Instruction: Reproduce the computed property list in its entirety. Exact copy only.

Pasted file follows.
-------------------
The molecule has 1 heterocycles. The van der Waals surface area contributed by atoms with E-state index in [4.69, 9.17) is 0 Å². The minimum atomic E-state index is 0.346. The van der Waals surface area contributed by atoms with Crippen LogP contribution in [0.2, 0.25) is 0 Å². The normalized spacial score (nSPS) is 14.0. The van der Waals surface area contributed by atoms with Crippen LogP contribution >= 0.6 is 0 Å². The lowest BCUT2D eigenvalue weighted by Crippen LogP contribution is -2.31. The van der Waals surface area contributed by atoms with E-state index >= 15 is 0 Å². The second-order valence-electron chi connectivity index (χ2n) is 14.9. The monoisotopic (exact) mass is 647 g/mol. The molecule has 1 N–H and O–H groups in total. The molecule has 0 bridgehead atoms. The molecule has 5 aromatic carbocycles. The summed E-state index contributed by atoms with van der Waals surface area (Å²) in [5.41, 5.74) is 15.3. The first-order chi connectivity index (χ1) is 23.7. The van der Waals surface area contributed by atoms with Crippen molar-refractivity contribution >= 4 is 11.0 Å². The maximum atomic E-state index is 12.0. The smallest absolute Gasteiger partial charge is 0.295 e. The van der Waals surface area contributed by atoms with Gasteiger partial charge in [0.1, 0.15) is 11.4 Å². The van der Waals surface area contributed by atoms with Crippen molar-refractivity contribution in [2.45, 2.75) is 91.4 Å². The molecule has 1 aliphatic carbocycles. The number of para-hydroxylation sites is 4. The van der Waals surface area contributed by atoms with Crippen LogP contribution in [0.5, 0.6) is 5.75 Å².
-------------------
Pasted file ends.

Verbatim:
The molecule has 1 heterocycles. The van der Waals surface area contributed by atoms with E-state index in [4.69, 9.17) is 0 Å². The minimum atomic E-state index is 0.346. The van der Waals surface area contributed by atoms with Crippen LogP contribution in [0.2, 0.25) is 0 Å². The normalized spacial score (nSPS) is 14.0. The van der Waals surface area contributed by atoms with Crippen LogP contribution >= 0.6 is 0 Å². The lowest BCUT2D eigenvalue weighted by Crippen LogP contribution is -2.31. The van der Waals surface area contributed by atoms with E-state index >= 15 is 0 Å². The second-order valence-electron chi connectivity index (χ2n) is 14.9. The monoisotopic (exact) mass is 647 g/mol. The molecule has 1 N–H and O–H groups in total. The molecule has 0 bridgehead atoms. The molecule has 5 aromatic carbocycles. The summed E-state index contributed by atoms with van der Waals surface area (Å²) in [5.41, 5.74) is 15.3. The first-order chi connectivity index (χ1) is 23.7. The van der Waals surface area contributed by atoms with Crippen molar-refractivity contribution >= 4 is 11.0 Å². The maximum atomic E-state index is 12.0. The smallest absolute Gasteiger partial charge is 0.295 e. The van der Waals surface area contributed by atoms with Gasteiger partial charge in [0.1, 0.15) is 11.4 Å². The van der Waals surface area contributed by atoms with Crippen molar-refractivity contribution in [2.45, 2.75) is 91.4 Å². The molecule has 1 aliphatic carbocycles. The number of para-hydroxylation sites is 4. The van der Waals surface area contributed by atoms with Crippen LogP contribution in [0.5, 0.6) is 5.75 Å².